© 2024 St. Louis Public Radio
Play Live Radio
Next Up:
0:00 0:00
Available On Air Stations

US Rep. Lacy Clay: We’ve Reached A ‘Tipping Point’ On Gun Violence

U.S. Rep. Lacy Clay, D-University City, speaks before a crowd of about 500 at a town hall meeting about gun violence on Aug. 28, 2019.
Andrea Henderson | St. Louis Public Radio

More than a dozen children have died from gun violence in St. Louis this year. The deaths were at the heart of a town hall meeting at Harris-Stowe State University on Wednesday night.

The Board of Aldermen's black caucus and U.S. Rep. Lacy Clay, D-University City, called for immediate action from the federal level to combat gun violence against children. 

“Gun violence is a public health emergency,” Clay said. 

About 500 people attended the event, including community members, St. Louis Mayor Lyda Krewson, members of the St. Louis region’s NAACP chapters, local organizations for mothers, human rights groups, government officials and law enforcement agents. 

Before the event started, audience members were eager to take part in the discussion on gun violence. Some began livestreaming the event and highlighting what they were looking forward to during the talk, while others held framed photos of loved ones who were killed by gun violence.

The meeting was led by a panel including Clay and five others: St. Louis Public Safety Director Jimmie Edwards; Alderman Jeffrey Boyd, D-22nd Ward; St. Louis Police Chief John Hayden; Christine Novalis, a volunteer with the Missouri chapter of Moms Demand Action for Gun Sense in America; and Dr. Mark Hoofnagle of the Washington University School of Medicine.

“This is a community issue, and it will be better as we work together as a community,” Boyd said.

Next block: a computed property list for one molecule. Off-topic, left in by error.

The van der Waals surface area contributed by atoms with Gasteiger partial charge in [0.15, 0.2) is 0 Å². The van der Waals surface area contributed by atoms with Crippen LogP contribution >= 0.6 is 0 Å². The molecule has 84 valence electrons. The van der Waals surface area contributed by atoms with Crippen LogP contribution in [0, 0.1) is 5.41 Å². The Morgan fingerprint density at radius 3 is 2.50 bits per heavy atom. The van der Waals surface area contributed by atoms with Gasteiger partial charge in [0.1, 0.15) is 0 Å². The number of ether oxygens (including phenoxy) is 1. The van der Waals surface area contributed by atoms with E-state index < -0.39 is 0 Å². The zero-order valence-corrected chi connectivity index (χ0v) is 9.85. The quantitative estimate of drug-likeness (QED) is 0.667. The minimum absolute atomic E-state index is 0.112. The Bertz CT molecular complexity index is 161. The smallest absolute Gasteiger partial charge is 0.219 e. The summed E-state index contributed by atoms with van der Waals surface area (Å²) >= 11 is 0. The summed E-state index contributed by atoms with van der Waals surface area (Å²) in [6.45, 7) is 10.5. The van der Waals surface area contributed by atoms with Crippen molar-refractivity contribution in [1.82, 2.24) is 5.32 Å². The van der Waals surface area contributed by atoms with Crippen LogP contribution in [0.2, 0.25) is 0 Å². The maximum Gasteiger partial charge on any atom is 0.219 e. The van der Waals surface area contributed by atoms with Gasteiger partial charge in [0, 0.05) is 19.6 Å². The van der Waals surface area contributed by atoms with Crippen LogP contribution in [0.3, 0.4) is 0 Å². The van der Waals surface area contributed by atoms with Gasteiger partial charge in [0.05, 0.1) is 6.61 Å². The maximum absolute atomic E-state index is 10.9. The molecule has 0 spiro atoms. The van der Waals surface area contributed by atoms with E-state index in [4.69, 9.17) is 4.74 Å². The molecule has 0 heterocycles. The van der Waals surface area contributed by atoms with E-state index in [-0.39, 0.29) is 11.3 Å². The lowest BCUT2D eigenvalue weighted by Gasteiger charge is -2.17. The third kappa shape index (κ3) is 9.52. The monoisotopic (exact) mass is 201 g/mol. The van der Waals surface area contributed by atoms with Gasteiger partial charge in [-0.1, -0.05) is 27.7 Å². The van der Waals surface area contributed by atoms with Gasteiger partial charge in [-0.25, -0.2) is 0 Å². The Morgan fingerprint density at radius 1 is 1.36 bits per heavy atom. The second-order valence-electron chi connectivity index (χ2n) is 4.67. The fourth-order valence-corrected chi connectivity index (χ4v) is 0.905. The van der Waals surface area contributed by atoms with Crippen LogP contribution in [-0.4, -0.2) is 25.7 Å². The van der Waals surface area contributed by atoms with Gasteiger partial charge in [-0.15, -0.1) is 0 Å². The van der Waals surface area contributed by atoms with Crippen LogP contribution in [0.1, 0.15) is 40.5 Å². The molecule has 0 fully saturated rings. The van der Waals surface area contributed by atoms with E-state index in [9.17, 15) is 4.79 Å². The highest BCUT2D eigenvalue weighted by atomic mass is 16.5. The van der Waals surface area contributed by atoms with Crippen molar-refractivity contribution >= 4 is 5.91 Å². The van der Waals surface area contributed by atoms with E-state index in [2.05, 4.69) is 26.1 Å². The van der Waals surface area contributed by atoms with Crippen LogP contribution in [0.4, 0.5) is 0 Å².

He added that the town hall should offer up impactful solutions to stopping gun violence in St. Louis.

As Clay approached the podium he said, “The nation and the community has reached a tipping point.”

Comfort and action

Clay said he came to speak not only as a congressman but also as a father. He offered condolences to the families of the slain children and let the community know that he is putting action behind his words of comfort. 

He spoke about his bill, the Local Public Health and Safety Protection Act. The measure would allow municipalities to enact their own gun laws.

The bill, HR 3435, was introduced to the House in June and is co-sponsored by over 20 congressmen, including Rep. Emanuel Cleaver II, D-Kansas City; Rep. Ayanna Pressley, D-Massachusetts; and Rep. Alexandria Ocasio-Cortez, D-New York.

“We need Congress to act now,” Clay said. “Congress has the power to save American lives, and we should be doing nothing less.”

When it comes to gun violence, Clay said he is tired of the excuses from state legislatures and those who will not do anything about it because they are afraid of the National Rifle Association. 

Clay asked the audience to read and sign constituent petition forms addressed to U.S. Sens. Roy Blunt and Josh Hawley, both Missouri Republicans. The forms stated that the signee agrees with encouraging Senate Majority Leader Mitch McConnell, R-Kentucky, to pass HR 8, the Bipartisan Background Checks Act, and HR 1112, the Enhanced Background Checks Act.

'Our time to rise up'